Compiled by Ivor Hughes.

Welsh Herbalists in the South West of the country would prescribe this herb for Migraine sufferers. Fresh leaves in a single layer between a bread and butter sandwich. However I have seen one case where blistering was caused to the roof of the mouth. (Potters q.v.) This is a 3 part compilation.

1. U.S.D. 1926 Part ll.
2. A Modern Herbal. Mrs. M. Grieve F.R.H.S.
3. Potters Cyclopedia of Botanical Drugs and Preparations (1988)

1. U.S.D. 1926.
Parthenium. Chrysanthemum Parthenium (L.) Bernh. Feverfew.
Matricaire, Fr. Mutterkraut, G. (Fam. Composites.)

A tall, strongly scented, perennial, branching herb, with bipinnately divided leaves, the segments being oblong or elliptic-oblong and cut, and small flower-heads arranged in a corymb. It is a native of Europe, but cultivated in our gardens and naturalized in some places. The whole aerial part is used. The plant has an odor and taste analogous to those of chamomile, which it resembles also in the appearance of its flowers and in its medicinal virtues. It yields a greenish volatile oil which boils between 165� and 220� C., and separates on standing, pyrethrum camphor, C10H16O.

The flower-heads of this and of a closely resembling species, Matricaria parthenoides Desf., (Chrysanthemum parthenoides Voss), are said to be used in France, to a considerable extent, indiscriminately with those of the true chamomile plant, Anthemis nobilis, which they closely resemble, especially when double. They may, however, be distinguished, in this state, by their peculiar odor, their small receptacle, which is, moreover, rounded and flattened above, instead of being conical and somewhat pointed as in the Anthemis, and by the tubular five-toothed central florets, which in the chamomile are small, few, and scarcely visible, but in the two former species are large, very numerous, and very long.

Parthenium Hysterophorus L.� Jose Torar has found parthenine and four other alkaloids besides parthenic acid, in this Cuban plant which is used by the natives as a febrifuge and antiperiodic. Of the alkaloids, parthenine is crystallizable and is apparently the active principle. It has been extracted and studied again by H. V. Arny (A. J. P., 1890, 121), who believes it to be a, bitter glucoside and not an alkaloid.

In doses of three grains (0.2 Gm.) it is said to quicken the heart, and in doses of fifteen grains (1.0 Gm.) to glow cardiac action, while fifty grains (3.2 Gm.) not only lessen the arterial pressure and respiratory frequency but reduce the bodily temperature. In doses of from seven to ten grains (0.45-0.65 Gm.) it is affirmed to be useful in neuralgia. (See Journ. de Med. de Paris, March, 1887; A. J. P., 1897, 169.)

Parthenium integrifolium L., American Feverfew. Prairie Dock. Wild Quinine (Fam. Composite) is an herbaceous perennial, growing abundantly in the prairies of the Southwestern States, which has been used as a tonic and anti-periodic; two ounces (62 Gm.) of the flowering tops may be given in infusion.

2. A Modern Herbal. Mrs. M. Grieve F.R.H.S.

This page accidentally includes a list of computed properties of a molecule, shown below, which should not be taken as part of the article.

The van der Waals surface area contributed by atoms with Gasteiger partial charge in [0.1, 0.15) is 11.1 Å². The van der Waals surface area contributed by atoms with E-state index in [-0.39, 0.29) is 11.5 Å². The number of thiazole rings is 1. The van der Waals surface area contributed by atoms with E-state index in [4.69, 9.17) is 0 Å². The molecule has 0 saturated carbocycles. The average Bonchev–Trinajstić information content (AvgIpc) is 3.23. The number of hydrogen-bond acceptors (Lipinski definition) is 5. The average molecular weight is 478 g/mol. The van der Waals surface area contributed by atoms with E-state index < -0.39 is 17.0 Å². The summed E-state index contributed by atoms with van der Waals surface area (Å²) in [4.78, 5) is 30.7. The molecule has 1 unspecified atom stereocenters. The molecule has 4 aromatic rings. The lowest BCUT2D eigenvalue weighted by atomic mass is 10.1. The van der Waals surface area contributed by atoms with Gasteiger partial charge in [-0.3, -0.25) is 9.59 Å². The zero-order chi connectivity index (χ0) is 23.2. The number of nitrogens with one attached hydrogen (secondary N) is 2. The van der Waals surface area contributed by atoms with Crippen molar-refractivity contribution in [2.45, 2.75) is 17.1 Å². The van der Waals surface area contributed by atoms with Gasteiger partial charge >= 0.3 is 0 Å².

Chrysanthemum Parthenium (BERNH.) N.O. Compositae
Pyrethrum Parthenium (Sm.). Featherfew. Featherfoil. Flirtwort. Bachelor's Buttons
Part Used. Herb

Description. Feverfew (a corruption of Febrifuge, from its tonic and fever-dispelling properties) is a composite plant growing in every hedgerow, with numerous, small, daisy-like heads of yellow flowers with outer white rays, the central yellow florets being arranged on a nearly flat receptacle, not conical as in the chamomiles. The stem is finely furrowed and hairy, about 2 feet high; the leaves alternate, downy with short hairs, or nearly smooth-about 4 � inches long and 2 inches broad � bipinnatifid, with serrate margins, the leaf-stalk being flattened above and convex beneath. It is not to be confounded with other wild chamomile-like allied species, which mostly have more feathery leaves and somewhat large flowers; the stem also is upright, whereas that of the true garden Chamomile is procumbent. The delicate green leaves are conspicuous even in mid winter. The whole plant has a strong and bitter smell, and is particularly disliked by bees. A double variety is cultivated in gardens for ornamental purposes, and its flower-heads are sometimes substituted for the double Chamomile. Country people have long been accustomed to make curative uses of this herb, which grows abundantly throughout England. Gerard tells us that it may be used both in drinks, and bound on the wrists is of singular virtue against the ague. Pyrethrum is derived from the Greek pur (fire), in allusion to the hot taste of the root.

Cultivation. Feverfew is a perennial, and herbaceous in habit. When once planted, it gives year after year an abundant supply of blossoms with only the merest degree of attention. Planting may be done in autumn, but the best time is about the end of April. Any ordinary good soil is suitable, but better results are obtained when well-drained, and of a stiff, loamy character, enriched with good manure. Weeding should be done by hand, the plants when first put out being small might be injured by hoeing.

There are three methods of propagation: by seed, by division of roots and by cuttings. If grown by seed, it should be sown in February or March, thinned out to 2 to 3 inches between the plants, and planted out early in June to permanent quarters, allowing a foot or more between the plants and 2 feet between the rows, selecting, if possible, a showery day for the operation. They will establish themselves quickly. To propagate by division, lift the plants in March, or whenever the roots are in an active condition, and with a sharp spade, divide them into three or five fairly large pieces. Cuttings should be made from the young shoots that start from the base of the plant, and should be taken with a heel of the old plant attached, which will greatly assist their rooting. They may be inserted at any time from October to May. The foliage must be shortened to about 3 inches, when the cuttings will be ready for insertion in a bed of light, sandy soil, in the open.